We can look forward to a more optimistic future because of sanctuaries such as Monkeyland, who go beyond idealism and strive to do something positive ...
Monkeyland opened its doors to the public on the 6th of April 1998. Our unique primate sanctuary is currently the top eco-tourism attraction on the Garden Route and for very sound and sunny reasons. Monkeyland has captured the hearts of visitors in its efforts to rehabilitate and free previously caged primates. The sanctuary is exceptional as it caters for several species of primateswho are not caged. They are free to move about the forest and this they do most harmoniously.
At Monkeyland, the emphasis on searching for the primates, and the reward is to see the various species as they are meant to be: free and in a natural habitat. The transfer of information about these fascinating creatures enhances your visit to the sanctuary during a safari. The safaris are conducted by multi-lingual game rangers and are fun, exciting and educational. Our guests leave our sanctuary with a greater understanding of the primates of the world and the threats they are facing.
On the guided safaris you can expect to see a variety of primates, ranging from the Gibbons of Asia to the Lemurs of Madagascar. The knowledgeable rangers will tell you all about these fascinating mammals as you encounter them roaming free in the forest. They also point out, identify and explain the many wonders of life in the forest, from the rich diversity of bird life to the intricate workings of the forest itself.
By working with The South African Animal Sanctuary Alliance (SAASA), a non-profit Section 21 PBO 200/060 667/08, Monkeyland has secured the future of all the primates which reach the sanctuary. Apart from being the sole custodian of all the primates at Monkeyland, the Foundation is also responsible for the development and implementation of the "Eden Syndrome", which is the process used at Monkeyland to prepare previously caged primates for their eventual release into the sanctuary.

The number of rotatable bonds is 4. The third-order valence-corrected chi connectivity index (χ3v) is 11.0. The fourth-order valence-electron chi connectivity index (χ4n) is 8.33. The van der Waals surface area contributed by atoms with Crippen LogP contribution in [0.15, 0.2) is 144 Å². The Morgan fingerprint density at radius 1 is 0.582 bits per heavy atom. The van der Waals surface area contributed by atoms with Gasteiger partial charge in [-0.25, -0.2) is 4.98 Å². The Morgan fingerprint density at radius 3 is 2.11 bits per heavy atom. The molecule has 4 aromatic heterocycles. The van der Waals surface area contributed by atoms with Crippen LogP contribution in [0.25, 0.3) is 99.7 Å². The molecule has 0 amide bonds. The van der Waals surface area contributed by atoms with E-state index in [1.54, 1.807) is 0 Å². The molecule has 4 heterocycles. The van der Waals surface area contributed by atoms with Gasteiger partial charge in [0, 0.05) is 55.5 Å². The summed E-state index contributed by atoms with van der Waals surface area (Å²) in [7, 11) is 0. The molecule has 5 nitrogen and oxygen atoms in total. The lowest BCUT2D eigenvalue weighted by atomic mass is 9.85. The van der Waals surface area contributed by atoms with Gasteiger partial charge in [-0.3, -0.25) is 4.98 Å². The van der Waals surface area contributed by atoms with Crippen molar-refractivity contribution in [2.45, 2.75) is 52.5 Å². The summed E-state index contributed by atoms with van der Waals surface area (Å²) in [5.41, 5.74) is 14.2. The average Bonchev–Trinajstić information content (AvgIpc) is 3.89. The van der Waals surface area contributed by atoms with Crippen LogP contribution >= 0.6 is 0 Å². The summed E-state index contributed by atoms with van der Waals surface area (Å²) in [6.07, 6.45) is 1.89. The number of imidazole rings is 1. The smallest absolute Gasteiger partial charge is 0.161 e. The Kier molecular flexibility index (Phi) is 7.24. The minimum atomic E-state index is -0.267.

Awareness of the world's environmental problems is increasing all the time and we believe that Monkeyland, as a center of conservation, can be an important educational resource in this field. Situated in an eco-sensitive location, 16 km East of Plettenberg Bay, Monkeyland has found its niche and works hand in hand with interest groups to enhance conservation-orientated tourism in the area. In doing so, Monkeyland helps to preserve the Garden Route's natural beauty. Monkeyland's prime location on 23 hectares of indigenous forest and the free-roaming aspect of the sanctuary enable us to convey a positive environmental message in ways that are both interesting and memorable to all age groups.
Dictionaries define a sanctuary for animals as merely a place where animals are protected from hunting. A true sanctuary for primates should, however, also be a place of refuge to protect them from much more than hunting and/or the pet trade. They must also be protected against exploitation, abuse, neglect and improper care.
Monkeyland provides the primates who live here with a stable environment, one with permanence and where there is definitely no exploitation. At Monkeyland, care exceeds the regulations regarding animal welfare. Monkeyland is, most importantly, a place where primates are rehabilitated both physically and emotionally. We strive to achieve an effective balance between conservation and economic reality. It is therefore tourism driven and totally sustainable. A monkey safari is much more than just an unforgettable forest adventure; it is the vehicle that allows you to become part of our rehabilitation process.
It is because of sanctuaries such as Monkeyland which go beyond idealism, and who strive to do something positive, that we can look forward to a more optimistic future.
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